Sometimes your trip to the dentist results in a numb mouth. Your dentist may have to inject local anesthesia into your cheek and gums. Lidocaine is the most commonly used local anesthetic that dentists use. There are other ingredients alongside lidocaine that are injected too.
The liquid injected has lidocaine and can include some of the following:
- A Vasoconstrictor – This drug narrows the blood vessels in your cheek and gums to make the numbing effect last longer (another chemical is added to make the vasoconstrictor break down slower).
- Sodium Hydroxide – This compound assists the lidocaine in effectively numbing you.
- Sodium Chloride – This compound helps the drug access your blood
Types of Numbing Injections
Local anesthesia at the dentist can be injected in two ways depending on what type of procedure you are having. A block injection is an injection that numbs an entire region of your mouth. This could be one whole side of your lower jaw, for example. The second type of injection is an infiltration injection. An infiltration injection numbs a much smaller area. The area numbed is only where the injection site is.
If your dental procedure requires local anesthesia, your dentist will use air or cotton to dry out the injection site. Some dentists add a topical anesthetic. It is usually in the form of a gel that has similar properties with the local anesthetic but is applied on top of the injection site to numb the area for a needle.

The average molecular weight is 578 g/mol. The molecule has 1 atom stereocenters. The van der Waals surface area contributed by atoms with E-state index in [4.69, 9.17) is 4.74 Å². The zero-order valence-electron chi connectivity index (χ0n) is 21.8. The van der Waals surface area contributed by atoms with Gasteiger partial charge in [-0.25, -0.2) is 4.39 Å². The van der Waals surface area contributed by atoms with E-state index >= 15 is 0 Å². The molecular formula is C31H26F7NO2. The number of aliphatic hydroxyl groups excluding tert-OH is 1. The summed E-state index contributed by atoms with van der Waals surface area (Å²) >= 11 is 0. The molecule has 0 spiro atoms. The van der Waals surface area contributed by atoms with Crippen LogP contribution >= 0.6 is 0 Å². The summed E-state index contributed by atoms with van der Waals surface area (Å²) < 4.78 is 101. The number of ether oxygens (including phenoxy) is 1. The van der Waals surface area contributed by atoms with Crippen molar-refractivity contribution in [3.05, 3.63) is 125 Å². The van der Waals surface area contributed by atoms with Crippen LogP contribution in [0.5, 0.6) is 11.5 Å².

Your dentist will then slowly inject the local anesthetic. Almost everyone feels a little pressure from the local anesthetic entering the tissue, and a mild discomfort that is short-lived.
An injection can last several hours depending on your diet, exercise, metabolism, etc. It varies, but nothing to worry about.
Since local anesthetics are so commonly used in a dental office, the side effects are very rare but could include the following:
- Hematoma – Swelling caused by blood. This can be the result of the needle hitting a blood vessel.
- Numbness Outside Target Area – If this happens, it can cause some to worry, but rarely is there something to worry about. It will wear off when the drug wears off.
- Unable to Blink One Eye – If this happens, you may need to tape your eyelid shut until the drug wears off (again, these are very rare).
- Nerve Injury – This is the worst (still manageable) and most rare of them all. This can cause numbness and/or pain for several weeks; however, the nerve usually heals with time.
If you have allergic reactions to any drugs, make sure to tell your dentist before you begin. Also, be sure to tell him about any medications you are on. This includes over-the-counter drugs, herbs, supplements, vitamins, etc. If you remember any time you had a reaction to medicines, make sure to let your dentist know.
If you have any questions about the local anesthesia process we use here at Eagle Rock Dental Care in Rexburg, don’t hesitate to call us and/or make an appointment online. We would be happy to inform you and to put your mind at ease.